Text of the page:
Calgary

Stampede 101 introduces newcomers to the 'Greatest Outdoor Show on Earth'

A group of newcomers in northeast Calgary learned Thursday all about the event that bills itself as "Greatest Outdoor Show on Earth" — and how to take part in what will be, for many of them, their first Stampede.

'It's to help them nurture that connection to Calgary,' Immigrant Services Calgary co-ordinator says

Stampede Princess Jenna Peters and First Nations Princess Sikapinakii Low Horn were in attendance at Stampede 101 on Thursday. (Dan McGarvey/CBC)

A group of newcomers in northeast Calgary learned Thursday all about the event that bills itself as the "Greatest Outdoor Show on Earth" — and how to take part in what will be, for many of them, their first Stampede.

Called Stampede 101, the event was held by the Calgary Stampede and Immigrant Services Calgary at the Marlborough Community Association.

It featured lessons including how to wear a belt buckle, the difference between a yeehaw and a yahoo, and a rundown on this year's midway menus.

"I've never seen so many varieties of international and Canadian food combined — fried," said Sergio Rivas, who is from Chile and came to Calgary two months ago.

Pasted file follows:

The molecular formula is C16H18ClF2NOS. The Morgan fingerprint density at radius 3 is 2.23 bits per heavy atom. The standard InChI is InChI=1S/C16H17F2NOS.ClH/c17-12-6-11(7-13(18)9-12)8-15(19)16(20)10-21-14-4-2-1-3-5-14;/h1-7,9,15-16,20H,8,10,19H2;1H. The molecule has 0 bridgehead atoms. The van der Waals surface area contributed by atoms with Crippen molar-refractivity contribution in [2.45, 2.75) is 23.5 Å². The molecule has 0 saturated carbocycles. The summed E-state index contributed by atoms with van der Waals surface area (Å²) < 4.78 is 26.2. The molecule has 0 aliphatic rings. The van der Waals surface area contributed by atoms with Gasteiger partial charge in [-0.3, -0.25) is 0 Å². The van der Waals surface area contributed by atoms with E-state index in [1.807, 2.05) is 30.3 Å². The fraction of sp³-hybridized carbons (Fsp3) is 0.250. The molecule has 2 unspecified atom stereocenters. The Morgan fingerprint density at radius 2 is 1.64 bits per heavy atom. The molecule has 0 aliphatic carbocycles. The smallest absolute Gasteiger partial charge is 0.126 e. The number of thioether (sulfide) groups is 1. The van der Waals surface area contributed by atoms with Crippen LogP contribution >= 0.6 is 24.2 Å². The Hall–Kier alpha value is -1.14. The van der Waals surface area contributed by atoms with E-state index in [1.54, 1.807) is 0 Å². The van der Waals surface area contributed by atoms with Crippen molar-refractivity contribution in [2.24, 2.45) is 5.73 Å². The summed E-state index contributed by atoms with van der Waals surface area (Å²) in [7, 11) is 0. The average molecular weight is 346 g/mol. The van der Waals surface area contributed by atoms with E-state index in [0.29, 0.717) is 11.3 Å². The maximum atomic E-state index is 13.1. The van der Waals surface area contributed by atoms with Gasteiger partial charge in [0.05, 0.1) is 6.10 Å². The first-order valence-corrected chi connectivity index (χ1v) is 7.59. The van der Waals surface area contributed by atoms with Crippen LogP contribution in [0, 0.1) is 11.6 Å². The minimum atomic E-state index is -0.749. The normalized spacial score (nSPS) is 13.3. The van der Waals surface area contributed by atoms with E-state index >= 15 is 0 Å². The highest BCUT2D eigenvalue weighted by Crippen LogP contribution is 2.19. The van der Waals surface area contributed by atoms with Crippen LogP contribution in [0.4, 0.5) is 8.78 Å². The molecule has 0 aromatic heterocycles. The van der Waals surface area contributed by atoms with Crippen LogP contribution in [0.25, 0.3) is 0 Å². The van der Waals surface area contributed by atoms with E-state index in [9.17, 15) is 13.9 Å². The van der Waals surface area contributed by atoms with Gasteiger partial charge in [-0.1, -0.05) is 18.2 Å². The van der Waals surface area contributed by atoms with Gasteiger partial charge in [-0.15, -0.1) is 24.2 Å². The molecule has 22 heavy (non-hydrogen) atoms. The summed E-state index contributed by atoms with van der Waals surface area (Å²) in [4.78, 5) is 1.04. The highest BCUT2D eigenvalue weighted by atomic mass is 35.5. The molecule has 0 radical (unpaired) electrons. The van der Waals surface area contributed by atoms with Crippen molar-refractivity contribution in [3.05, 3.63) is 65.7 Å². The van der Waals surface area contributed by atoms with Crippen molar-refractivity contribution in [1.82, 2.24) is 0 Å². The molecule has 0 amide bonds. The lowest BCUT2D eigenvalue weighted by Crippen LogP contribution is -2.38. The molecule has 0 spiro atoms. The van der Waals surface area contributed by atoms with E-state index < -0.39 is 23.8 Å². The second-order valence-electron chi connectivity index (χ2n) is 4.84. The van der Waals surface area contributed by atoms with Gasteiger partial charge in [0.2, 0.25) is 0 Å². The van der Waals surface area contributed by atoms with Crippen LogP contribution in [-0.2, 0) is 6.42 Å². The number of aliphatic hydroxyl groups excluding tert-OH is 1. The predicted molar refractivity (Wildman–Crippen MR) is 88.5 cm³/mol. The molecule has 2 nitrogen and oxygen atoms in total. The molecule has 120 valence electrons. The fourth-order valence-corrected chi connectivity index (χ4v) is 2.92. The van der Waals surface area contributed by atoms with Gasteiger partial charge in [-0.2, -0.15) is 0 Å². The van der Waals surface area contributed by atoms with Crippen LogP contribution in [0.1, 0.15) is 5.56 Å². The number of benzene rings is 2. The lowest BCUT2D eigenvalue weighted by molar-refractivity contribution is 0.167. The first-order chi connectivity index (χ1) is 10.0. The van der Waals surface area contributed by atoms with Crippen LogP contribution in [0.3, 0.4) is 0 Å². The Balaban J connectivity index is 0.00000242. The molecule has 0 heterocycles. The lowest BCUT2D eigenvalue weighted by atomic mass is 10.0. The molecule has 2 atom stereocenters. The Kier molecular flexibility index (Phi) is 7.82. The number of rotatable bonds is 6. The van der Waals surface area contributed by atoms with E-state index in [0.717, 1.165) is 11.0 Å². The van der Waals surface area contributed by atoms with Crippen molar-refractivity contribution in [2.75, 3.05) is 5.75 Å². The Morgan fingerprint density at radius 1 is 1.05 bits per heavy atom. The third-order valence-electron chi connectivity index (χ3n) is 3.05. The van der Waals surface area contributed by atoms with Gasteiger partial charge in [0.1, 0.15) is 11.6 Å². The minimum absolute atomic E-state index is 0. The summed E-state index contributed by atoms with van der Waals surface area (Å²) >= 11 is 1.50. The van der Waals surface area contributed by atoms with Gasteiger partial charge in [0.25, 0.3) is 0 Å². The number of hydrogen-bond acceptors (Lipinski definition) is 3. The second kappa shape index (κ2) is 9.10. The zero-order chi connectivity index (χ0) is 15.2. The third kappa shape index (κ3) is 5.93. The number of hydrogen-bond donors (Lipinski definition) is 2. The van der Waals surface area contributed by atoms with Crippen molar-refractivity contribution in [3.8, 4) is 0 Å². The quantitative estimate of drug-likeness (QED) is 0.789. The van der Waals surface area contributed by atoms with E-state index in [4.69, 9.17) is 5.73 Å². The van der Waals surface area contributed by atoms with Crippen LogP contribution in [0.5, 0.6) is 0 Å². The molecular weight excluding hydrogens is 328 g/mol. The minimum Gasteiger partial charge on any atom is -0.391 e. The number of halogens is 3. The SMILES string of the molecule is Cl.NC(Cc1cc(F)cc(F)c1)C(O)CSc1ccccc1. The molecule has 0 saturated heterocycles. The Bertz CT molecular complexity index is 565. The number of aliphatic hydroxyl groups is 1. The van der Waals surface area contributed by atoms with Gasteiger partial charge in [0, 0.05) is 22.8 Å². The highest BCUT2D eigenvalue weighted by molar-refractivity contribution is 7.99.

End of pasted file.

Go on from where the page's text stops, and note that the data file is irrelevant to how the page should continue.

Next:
"I'm looking forward to everything."

'Sense of belonging'

Stampede 101 started during the pandemic, and 2022 represents the first year it has been held in person instead of online.

That meant in-classroom visits from Stampede mascot Harry the Horse, Stampede Princess Jenna Peters and First Nations Princess Sikapinakii Low Horn.

Stampede 101 featured a visit from Stampede mascot Harry the Horse and lessons including how to wear a belt buckle, the difference between a yee-haw and a yahoo, and a rundown on this year's midway menus. (Dan McGarvey/CBC)

It's intended to be a primer for the Stampede. Rebeca Andrada, an outreach co-ordinator with Immigrant Services Calgary, says it helps new Calgarians feel included and connected.

"It's to help them nurture that connection to Calgary, that connection to the city, and to grow that sense of belonging," Andrada said.

Marcela Aquea said she had been to the Stampede before the pandemic, but learned a lot at Thursday's session. (Dan McGarvey/CBC)

Marcela Aquea had been to the Stampede before the pandemic, but said she hadn't known a lot of what she learned at the session.

"It was wonderful," Aquea said.

"I'm really looking forward to taking my children, so they can see all the animals and they can experience the parade and be part of this beautiful event."

The 2022 Calgary Stampede kicks off on July 8.

ABOUT THE AUTHOR

Hannah Kost

Online Journalist/Associate Producer

Hannah Kost is an award-winning journalist from Calgary, Alta. She joined the CBC in 2019 as an online journalist and associate producer.

With files from Dan McGarvey

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